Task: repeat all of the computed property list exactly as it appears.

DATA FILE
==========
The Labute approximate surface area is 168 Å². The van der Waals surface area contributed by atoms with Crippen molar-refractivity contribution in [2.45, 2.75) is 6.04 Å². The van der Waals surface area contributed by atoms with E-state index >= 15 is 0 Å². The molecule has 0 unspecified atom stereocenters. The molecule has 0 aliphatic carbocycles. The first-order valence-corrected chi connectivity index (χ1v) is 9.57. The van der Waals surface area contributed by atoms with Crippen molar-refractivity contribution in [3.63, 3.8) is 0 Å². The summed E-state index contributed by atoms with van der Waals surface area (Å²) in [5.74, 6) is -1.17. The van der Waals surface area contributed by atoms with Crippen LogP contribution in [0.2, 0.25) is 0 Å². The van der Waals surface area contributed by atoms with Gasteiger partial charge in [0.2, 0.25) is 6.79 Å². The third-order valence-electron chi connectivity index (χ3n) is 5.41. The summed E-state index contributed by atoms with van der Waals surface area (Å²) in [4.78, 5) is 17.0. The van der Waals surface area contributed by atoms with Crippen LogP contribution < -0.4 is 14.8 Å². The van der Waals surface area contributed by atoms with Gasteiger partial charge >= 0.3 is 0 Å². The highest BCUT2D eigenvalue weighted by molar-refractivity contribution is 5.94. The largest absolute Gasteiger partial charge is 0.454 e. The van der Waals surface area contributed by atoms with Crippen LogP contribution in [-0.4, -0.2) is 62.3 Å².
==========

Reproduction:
The Labute approximate surface area is 168 Å². The van der Waals surface area contributed by atoms with Crippen molar-refractivity contribution in [2.45, 2.75) is 6.04 Å². The van der Waals surface area contributed by atoms with E-state index >= 15 is 0 Å². The molecule has 0 unspecified atom stereocenters. The molecule has 0 aliphatic carbocycles. The first-order valence-corrected chi connectivity index (χ1v) is 9.57. The van der Waals surface area contributed by atoms with Crippen molar-refractivity contribution in [3.63, 3.8) is 0 Å². The summed E-state index contributed by atoms with van der Waals surface area (Å²) in [5.74, 6) is -1.17. The van der Waals surface area contributed by atoms with Crippen LogP contribution in [0.2, 0.25) is 0 Å². The van der Waals surface area contributed by atoms with Gasteiger partial charge in [0.2, 0.25) is 6.79 Å². The third-order valence-electron chi connectivity index (χ3n) is 5.41. The summed E-state index contributed by atoms with van der Waals surface area (Å²) in [4.78, 5) is 17.0. The van der Waals surface area contributed by atoms with Crippen LogP contribution < -0.4 is 14.8 Å². The van der Waals surface area contributed by atoms with Gasteiger partial charge >= 0.3 is 0 Å². The highest BCUT2D eigenvalue weighted by molar-refractivity contribution is 5.94. The largest absolute Gasteiger partial charge is 0.454 e. The van der Waals surface area contributed by atoms with Crippen LogP contribution in [-0.4, -0.2) is 62.3 Å².